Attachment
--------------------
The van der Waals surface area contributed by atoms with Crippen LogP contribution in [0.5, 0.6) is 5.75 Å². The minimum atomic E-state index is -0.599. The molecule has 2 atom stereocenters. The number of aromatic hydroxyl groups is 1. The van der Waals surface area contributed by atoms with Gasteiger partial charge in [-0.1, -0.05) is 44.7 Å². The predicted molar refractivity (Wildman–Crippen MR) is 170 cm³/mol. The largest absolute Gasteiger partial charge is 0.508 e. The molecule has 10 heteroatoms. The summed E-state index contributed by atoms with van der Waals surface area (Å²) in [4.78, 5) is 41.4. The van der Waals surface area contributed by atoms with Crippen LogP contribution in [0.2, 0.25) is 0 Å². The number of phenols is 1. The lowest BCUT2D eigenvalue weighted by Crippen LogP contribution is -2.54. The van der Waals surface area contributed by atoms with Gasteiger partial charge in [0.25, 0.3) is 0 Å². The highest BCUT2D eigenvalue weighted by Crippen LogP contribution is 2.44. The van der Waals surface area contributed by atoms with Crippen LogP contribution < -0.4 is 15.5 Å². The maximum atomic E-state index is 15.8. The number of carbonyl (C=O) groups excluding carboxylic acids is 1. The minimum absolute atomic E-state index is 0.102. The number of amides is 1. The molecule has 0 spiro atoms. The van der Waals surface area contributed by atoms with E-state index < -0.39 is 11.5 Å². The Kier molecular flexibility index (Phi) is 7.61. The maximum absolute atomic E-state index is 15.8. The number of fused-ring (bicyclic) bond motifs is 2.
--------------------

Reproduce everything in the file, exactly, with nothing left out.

The van der Waals surface area contributed by atoms with Crippen LogP contribution in [0.5, 0.6) is 5.75 Å². The minimum atomic E-state index is -0.599. The molecule has 2 atom stereocenters. The number of aromatic hydroxyl groups is 1. The van der Waals surface area contributed by atoms with Gasteiger partial charge in [-0.1, -0.05) is 44.7 Å². The predicted molar refractivity (Wildman–Crippen MR) is 170 cm³/mol. The largest absolute Gasteiger partial charge is 0.508 e. The molecule has 10 heteroatoms. The summed E-state index contributed by atoms with van der Waals surface area (Å²) in [4.78, 5) is 41.4. The van der Waals surface area contributed by atoms with Crippen LogP contribution in [0.2, 0.25) is 0 Å². The number of phenols is 1. The lowest BCUT2D eigenvalue weighted by Crippen LogP contribution is -2.54. The van der Waals surface area contributed by atoms with Gasteiger partial charge in [0.25, 0.3) is 0 Å². The highest BCUT2D eigenvalue weighted by Crippen LogP contribution is 2.44. The van der Waals surface area contributed by atoms with Crippen LogP contribution < -0.4 is 15.5 Å². The maximum atomic E-state index is 15.8. The number of carbonyl (C=O) groups excluding carboxylic acids is 1. The minimum absolute atomic E-state index is 0.102. The number of amides is 1. The molecule has 0 spiro atoms. The van der Waals surface area contributed by atoms with E-state index < -0.39 is 11.5 Å². The Kier molecular flexibility index (Phi) is 7.61. The maximum absolute atomic E-state index is 15.8. The number of fused-ring (bicyclic) bond motifs is 2.